But Kavanaugh called it a "surprise" that EPA didn't take into account costs when assessing whether to regulate the industry. He noted that the consideration of costs was "commonly understood to be a central component of ordinary regulatory analysis," citing a number of administrative law scholars on the matter.
"EPA's failure to do so is no trivial matter," Kavanaugh wrote. EPA "upsets Congress's careful balance and stacks the deck in favor of regulation of electric utilities under the MACT [Maximum Achievable Control Technology] program," he wrote.
Kavanaugh wrote that the majority on the court had overread Scalia's 2001 opinion in Whitman v. American Trucking Associations Inc. In that case, the court found that EPA could not take costs into account when setting public health standards under the Clean Air Act's National Ambient Air Quality Standards program.
The MATS case "differs significantly," Kavanaugh wrote, because Whitman was about a regulation tied solely to public health.
The Supreme Court agreed to hear the case. Legal experts agree that Kavanaugh's dissent likely played a role in persuading the high court to take up the case.
"You can almost imagine him writing that opinion for Scalia," said Amy Sinden, a professor at Temple University's Beasley School of Law.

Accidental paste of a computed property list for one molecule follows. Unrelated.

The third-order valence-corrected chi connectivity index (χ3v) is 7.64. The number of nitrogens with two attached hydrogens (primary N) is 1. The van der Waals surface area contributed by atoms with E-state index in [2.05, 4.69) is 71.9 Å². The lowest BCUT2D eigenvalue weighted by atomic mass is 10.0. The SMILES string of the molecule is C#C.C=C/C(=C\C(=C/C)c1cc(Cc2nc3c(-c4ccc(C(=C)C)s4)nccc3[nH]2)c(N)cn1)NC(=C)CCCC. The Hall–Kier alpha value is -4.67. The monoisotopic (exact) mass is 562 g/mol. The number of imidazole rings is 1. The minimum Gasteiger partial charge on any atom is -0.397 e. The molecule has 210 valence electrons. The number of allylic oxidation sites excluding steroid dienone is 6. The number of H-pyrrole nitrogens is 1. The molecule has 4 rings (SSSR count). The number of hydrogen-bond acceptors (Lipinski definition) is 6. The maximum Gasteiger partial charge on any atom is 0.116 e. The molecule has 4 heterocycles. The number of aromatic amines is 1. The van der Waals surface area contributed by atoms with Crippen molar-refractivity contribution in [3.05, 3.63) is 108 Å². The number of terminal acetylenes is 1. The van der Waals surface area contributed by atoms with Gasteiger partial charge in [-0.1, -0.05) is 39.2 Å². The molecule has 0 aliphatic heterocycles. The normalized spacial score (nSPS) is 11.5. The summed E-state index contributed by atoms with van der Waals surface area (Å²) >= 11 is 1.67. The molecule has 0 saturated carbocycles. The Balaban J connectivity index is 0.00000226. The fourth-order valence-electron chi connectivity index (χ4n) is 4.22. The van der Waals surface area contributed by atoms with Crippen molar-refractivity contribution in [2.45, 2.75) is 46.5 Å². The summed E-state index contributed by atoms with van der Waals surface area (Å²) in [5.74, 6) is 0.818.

'EPA must consider cost'
In a 5-4 decision in June 2015, the Supreme Court agreed with the future nominee. Scalia's opinion was backed by the court's conservative wing.
Like Kavanaugh, Scalia wrote that Whitman had "no bearing on this case."
"EPA must consider cost — including cost of compliance — before deciding whether regulation is appropriate and necessary," Scalia wrote. EPA had strayed "far beyond" the "bounds of reasonable interpretation" when deciding it could ignore cost, the late justice said.
The court sent the rule back to EPA to consider costs (see related story)..
Starting with Whitman, the case added to a string of Supreme Court decisions — each written by Scalia — that have influenced how lower courts view agencies' decisions about assessing the costs of regulations.
In the 2009 case Entergy Corp. v. Riverkeeper Inc., which challenged EPA regulations for cooling water intakes at power plants, Scalia wrote for the 5-4 majority that when a law doesn't specifically prohibit consideration of costs, agencies are allowed to weigh the costs and benefits of a rule.